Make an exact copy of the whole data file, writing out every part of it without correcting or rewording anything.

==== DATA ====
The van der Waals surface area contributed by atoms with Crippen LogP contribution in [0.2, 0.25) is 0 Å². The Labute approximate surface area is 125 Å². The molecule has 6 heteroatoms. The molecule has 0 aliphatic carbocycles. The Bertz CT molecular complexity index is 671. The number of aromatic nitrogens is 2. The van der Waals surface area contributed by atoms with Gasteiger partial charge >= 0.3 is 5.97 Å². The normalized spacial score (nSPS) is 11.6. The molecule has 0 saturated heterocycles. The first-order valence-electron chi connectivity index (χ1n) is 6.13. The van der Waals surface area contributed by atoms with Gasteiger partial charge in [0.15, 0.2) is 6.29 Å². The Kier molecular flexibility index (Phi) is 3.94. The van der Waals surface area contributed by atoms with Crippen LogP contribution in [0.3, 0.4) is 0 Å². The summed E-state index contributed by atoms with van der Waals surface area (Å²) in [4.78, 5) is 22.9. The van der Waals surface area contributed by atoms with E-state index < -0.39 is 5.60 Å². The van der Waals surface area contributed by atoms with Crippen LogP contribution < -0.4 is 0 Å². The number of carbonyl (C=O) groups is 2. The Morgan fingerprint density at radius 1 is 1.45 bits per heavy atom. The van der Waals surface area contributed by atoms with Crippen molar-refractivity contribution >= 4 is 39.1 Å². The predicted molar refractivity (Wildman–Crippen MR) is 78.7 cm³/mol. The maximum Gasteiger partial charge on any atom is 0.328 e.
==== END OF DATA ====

The van der Waals surface area contributed by atoms with Crippen LogP contribution in [0.2, 0.25) is 0 Å². The Labute approximate surface area is 125 Å². The molecule has 6 heteroatoms. The molecule has 0 aliphatic carbocycles. The Bertz CT molecular complexity index is 671. The number of aromatic nitrogens is 2. The van der Waals surface area contributed by atoms with Gasteiger partial charge >= 0.3 is 5.97 Å². The normalized spacial score (nSPS) is 11.6. The molecule has 0 saturated heterocycles. The first-order valence-electron chi connectivity index (χ1n) is 6.13. The van der Waals surface area contributed by atoms with Gasteiger partial charge in [0.15, 0.2) is 6.29 Å². The Kier molecular flexibility index (Phi) is 3.94. The van der Waals surface area contributed by atoms with Crippen LogP contribution in [0.3, 0.4) is 0 Å². The summed E-state index contributed by atoms with van der Waals surface area (Å²) in [4.78, 5) is 22.9. The van der Waals surface area contributed by atoms with E-state index < -0.39 is 5.60 Å². The van der Waals surface area contributed by atoms with Crippen LogP contribution < -0.4 is 0 Å². The number of carbonyl (C=O) groups is 2. The Morgan fingerprint density at radius 1 is 1.45 bits per heavy atom. The van der Waals surface area contributed by atoms with Crippen molar-refractivity contribution >= 4 is 39.1 Å². The predicted molar refractivity (Wildman–Crippen MR) is 78.7 cm³/mol. The maximum Gasteiger partial charge on any atom is 0.328 e.